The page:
Mary Kuhner wrote:
A month or so ago I spent a whole class watching while a (male) student much junior to me took all the demo ukemi. Afterwards the teacher offered me a ride home, so I took the opportunity to ask him. He said, "Well, he was sitting at the right end of the line." Pause. "Actually, I like the beginners to see a small person like me throwing a 250 lb. gorilla like him. It shows what aikido is capable of, and it makes me look good."
Yeah. It's often not about you (or me). The teacher has a lot on his mind--how the trainees are handling what he throws at them, what he'd planned to do next over and against what he sees in front of him, safety, his return flight, his hangover...
Then again (as you already know too well)...
Meggy Gurova wrote:
I'm prepared to work harder than everybody else just to be considered to their level. But to work harder and still be considered to have lower level, that makes me very angry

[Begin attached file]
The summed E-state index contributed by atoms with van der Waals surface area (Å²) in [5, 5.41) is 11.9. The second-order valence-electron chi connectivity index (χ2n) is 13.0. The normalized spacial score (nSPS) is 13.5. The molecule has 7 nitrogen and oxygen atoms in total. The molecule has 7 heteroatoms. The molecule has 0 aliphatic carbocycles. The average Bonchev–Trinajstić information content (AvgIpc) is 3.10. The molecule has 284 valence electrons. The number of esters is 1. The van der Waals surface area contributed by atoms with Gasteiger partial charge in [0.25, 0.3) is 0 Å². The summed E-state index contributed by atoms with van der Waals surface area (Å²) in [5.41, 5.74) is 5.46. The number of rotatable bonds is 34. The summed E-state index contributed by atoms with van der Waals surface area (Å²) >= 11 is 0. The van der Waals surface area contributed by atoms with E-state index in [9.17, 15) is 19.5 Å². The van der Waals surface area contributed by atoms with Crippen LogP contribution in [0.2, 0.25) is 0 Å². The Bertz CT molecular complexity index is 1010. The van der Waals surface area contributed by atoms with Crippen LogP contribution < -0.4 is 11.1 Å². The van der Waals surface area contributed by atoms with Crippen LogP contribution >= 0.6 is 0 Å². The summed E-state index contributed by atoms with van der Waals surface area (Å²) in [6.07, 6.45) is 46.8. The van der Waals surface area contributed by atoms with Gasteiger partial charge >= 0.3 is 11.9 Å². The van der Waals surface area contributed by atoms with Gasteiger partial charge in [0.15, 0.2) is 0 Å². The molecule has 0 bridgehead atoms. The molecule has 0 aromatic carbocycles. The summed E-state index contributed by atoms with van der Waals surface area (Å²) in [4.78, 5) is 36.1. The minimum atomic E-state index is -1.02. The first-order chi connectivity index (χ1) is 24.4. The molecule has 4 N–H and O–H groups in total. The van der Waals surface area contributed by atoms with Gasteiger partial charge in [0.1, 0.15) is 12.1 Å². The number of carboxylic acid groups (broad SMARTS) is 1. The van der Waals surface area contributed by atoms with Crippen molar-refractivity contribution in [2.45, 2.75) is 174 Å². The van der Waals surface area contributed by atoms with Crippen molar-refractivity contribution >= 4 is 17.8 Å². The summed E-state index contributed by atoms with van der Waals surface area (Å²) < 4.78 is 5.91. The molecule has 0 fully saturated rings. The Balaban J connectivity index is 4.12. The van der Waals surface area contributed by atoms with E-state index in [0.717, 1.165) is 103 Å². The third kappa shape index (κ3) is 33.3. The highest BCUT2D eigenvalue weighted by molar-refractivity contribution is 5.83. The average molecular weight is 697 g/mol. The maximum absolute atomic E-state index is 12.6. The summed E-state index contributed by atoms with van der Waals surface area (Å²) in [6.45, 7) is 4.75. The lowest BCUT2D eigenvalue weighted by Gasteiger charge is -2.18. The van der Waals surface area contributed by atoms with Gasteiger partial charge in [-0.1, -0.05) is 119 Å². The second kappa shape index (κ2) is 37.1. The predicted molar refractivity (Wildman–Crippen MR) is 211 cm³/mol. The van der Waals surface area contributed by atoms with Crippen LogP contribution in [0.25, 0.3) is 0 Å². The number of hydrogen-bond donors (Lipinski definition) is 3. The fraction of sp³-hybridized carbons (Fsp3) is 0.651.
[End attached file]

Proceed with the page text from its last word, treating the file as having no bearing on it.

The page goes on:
In Blink, author Gladwell relates the experience of some orchestra whose cadre of grayback decision-makers conducted a blind audition and unanimously found the best wind player to be a woman, much to their surprise. They knew that women weren't strong enough to do winds. They'd never had this truth contradicted when they did visible auditions, i.e., their eyes saw more than their ears heard. The author himself was surprised to discover he possessed a certain bias against blacks having taken an internet test for that propensity--his mother is black.
It's a tough row to hoe, but GANBATTE. There're numbers of us rooting for the likes of Mary Heiny, Patty Saotome, Pat Hendricks, Penny Bernath... More than there were 10 years ago.